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13 Little Blue Envelopes by Maureen Johnson

13 Little Blue Envelopes

by Maureen Johnson

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3,0121971,896 (3.76)58
  1. 31
    PS, I Love You by Cecelia Ahern (nookbooks)
    nookbooks: Main character gets series of envelopes with letters, after loved one's death, each one with a task to complete.
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    Dash & Lily's Book of Dares by Rachel Cohn (kaledrina)
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Ginny receives thirteen envelopes from her aunt that leads her on a wild goose chase around Europe. Along the way she meets a wide array of characters who influence her in some way.

As the story unfolds, we travel with Ginny from New York to London and then hop on trains, planes and various forms of transportation to other European cities. As Ginny's travels unfold we are given glimpses into the mind of the aunt who wrote her the 13 letters. We face the perils - and freedom - of traveling alone in foreign cities. We feel Ginny's despair when she needs to figure out what to do next, as well as her triumph when she's overcome an obstacle, or solved a riddle.

Maureen Johnson did a wonderful job in describing the essence of each location, making it feel as though I was traveling along the streets with Ginny. The story progresses quickly and while there were many funny bits, it was also a story of grieving and acceptance. I appreciated that the reason for envelopes were explained in the beginning of the novel, while still allowing for the mystery in their contents.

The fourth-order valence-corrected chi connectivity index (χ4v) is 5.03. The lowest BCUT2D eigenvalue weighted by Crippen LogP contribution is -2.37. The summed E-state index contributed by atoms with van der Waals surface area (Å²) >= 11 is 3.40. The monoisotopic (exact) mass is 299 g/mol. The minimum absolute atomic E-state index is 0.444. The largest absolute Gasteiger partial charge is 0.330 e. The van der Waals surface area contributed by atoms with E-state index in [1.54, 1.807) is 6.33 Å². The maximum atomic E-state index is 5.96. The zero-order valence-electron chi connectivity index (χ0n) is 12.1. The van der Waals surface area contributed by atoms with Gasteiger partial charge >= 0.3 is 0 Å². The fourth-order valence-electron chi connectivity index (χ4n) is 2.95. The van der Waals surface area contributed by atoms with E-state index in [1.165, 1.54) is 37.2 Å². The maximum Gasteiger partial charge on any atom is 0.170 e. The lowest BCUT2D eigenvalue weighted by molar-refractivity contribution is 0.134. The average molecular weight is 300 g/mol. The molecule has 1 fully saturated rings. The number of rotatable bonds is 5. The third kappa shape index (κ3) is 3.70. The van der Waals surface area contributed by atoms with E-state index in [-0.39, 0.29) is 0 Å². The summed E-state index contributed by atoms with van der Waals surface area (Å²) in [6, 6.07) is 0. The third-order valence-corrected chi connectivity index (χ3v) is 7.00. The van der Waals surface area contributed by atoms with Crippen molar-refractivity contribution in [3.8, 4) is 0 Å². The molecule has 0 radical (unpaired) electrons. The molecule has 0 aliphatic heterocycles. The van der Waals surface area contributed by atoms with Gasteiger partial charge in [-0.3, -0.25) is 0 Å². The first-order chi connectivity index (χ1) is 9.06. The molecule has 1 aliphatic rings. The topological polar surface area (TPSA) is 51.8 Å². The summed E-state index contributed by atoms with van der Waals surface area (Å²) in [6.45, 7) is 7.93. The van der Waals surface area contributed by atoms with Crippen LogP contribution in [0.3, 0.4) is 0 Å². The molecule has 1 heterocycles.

The one thing I did not completely understand was the seemingly tangential revelation of Olivia; while it was good to get to know her I didn't see the usefulness of her reveal nor of the Knapps to the storyline.

Overall it was a great story with fun characters. I'm looking forward to it's conclusion. ( )
  iShanella | Dec 2, 2016 |
Ginny Blackstone is leading a completely ordinary life in New York City. She has a best friend, she attends school; you know, the usual. The only "extraordinary" force in Ginny's life has always been her Aunt Peg, her charming, odd, albeit slightly flighty aunt. When Aunt Peg passes away, Ginny receives a series of 13 envelopes from her--to be opened strictly in order--each with a series of instructions that will take Ginny on a set of adventures.